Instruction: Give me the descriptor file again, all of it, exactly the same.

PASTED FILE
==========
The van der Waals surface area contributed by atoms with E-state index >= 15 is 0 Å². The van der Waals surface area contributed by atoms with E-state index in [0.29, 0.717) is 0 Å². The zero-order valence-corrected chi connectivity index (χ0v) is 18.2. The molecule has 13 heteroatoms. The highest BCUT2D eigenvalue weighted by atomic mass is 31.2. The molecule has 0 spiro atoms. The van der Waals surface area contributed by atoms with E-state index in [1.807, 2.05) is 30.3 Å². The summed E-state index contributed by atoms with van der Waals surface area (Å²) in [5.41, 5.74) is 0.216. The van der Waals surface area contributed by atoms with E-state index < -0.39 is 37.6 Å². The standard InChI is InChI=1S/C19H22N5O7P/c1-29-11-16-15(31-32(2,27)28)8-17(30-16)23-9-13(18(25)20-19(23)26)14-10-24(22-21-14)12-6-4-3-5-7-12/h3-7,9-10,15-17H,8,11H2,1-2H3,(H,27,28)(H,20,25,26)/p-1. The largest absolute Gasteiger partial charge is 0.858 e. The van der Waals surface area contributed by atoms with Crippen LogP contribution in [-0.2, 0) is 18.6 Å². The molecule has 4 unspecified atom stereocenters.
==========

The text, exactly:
The van der Waals surface area contributed by atoms with E-state index >= 15 is 0 Å². The van der Waals surface area contributed by atoms with E-state index in [0.29, 0.717) is 0 Å². The zero-order valence-corrected chi connectivity index (χ0v) is 18.2. The molecule has 13 heteroatoms. The highest BCUT2D eigenvalue weighted by atomic mass is 31.2. The molecule has 0 spiro atoms. The van der Waals surface area contributed by atoms with E-state index in [1.807, 2.05) is 30.3 Å². The summed E-state index contributed by atoms with van der Waals surface area (Å²) in [5.41, 5.74) is 0.216. The van der Waals surface area contributed by atoms with E-state index < -0.39 is 37.6 Å². The standard InChI is InChI=1S/C19H22N5O7P/c1-29-11-16-15(31-32(2,27)28)8-17(30-16)23-9-13(18(25)20-19(23)26)14-10-24(22-21-14)12-6-4-3-5-7-12/h3-7,9-10,15-17H,8,11H2,1-2H3,(H,27,28)(H,20,25,26)/p-1. The largest absolute Gasteiger partial charge is 0.858 e. The van der Waals surface area contributed by atoms with Crippen LogP contribution in [-0.2, 0) is 18.6 Å². The molecule has 4 unspecified atom stereocenters.